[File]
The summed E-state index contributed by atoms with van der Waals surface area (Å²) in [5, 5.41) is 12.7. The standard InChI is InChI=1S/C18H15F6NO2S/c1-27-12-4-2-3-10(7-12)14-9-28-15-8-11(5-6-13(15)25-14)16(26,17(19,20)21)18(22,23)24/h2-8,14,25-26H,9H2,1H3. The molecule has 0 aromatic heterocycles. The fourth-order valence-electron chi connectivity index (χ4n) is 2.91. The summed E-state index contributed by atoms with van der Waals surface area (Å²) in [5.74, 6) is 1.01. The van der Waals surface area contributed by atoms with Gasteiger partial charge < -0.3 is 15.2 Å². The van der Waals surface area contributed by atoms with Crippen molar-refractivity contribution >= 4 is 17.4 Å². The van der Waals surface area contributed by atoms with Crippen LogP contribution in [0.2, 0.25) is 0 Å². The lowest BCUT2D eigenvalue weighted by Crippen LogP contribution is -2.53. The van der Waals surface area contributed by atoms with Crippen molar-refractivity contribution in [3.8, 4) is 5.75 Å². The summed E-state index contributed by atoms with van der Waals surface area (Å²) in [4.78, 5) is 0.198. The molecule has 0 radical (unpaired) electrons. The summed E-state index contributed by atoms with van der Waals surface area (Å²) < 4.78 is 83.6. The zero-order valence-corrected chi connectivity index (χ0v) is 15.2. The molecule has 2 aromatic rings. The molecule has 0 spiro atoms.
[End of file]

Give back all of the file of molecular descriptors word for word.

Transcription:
The summed E-state index contributed by atoms with van der Waals surface area (Å²) in [5, 5.41) is 12.7. The standard InChI is InChI=1S/C18H15F6NO2S/c1-27-12-4-2-3-10(7-12)14-9-28-15-8-11(5-6-13(15)25-14)16(26,17(19,20)21)18(22,23)24/h2-8,14,25-26H,9H2,1H3. The molecule has 0 aromatic heterocycles. The fourth-order valence-electron chi connectivity index (χ4n) is 2.91. The summed E-state index contributed by atoms with van der Waals surface area (Å²) in [5.74, 6) is 1.01. The van der Waals surface area contributed by atoms with Gasteiger partial charge < -0.3 is 15.2 Å². The van der Waals surface area contributed by atoms with Crippen molar-refractivity contribution >= 4 is 17.4 Å². The van der Waals surface area contributed by atoms with Crippen LogP contribution in [0.2, 0.25) is 0 Å². The lowest BCUT2D eigenvalue weighted by Crippen LogP contribution is -2.53. The van der Waals surface area contributed by atoms with Crippen molar-refractivity contribution in [3.8, 4) is 5.75 Å². The summed E-state index contributed by atoms with van der Waals surface area (Å²) in [4.78, 5) is 0.198. The molecule has 0 radical (unpaired) electrons. The summed E-state index contributed by atoms with van der Waals surface area (Å²) < 4.78 is 83.6. The zero-order valence-corrected chi connectivity index (χ0v) is 15.2. The molecule has 2 aromatic rings. The molecule has 0 spiro atoms.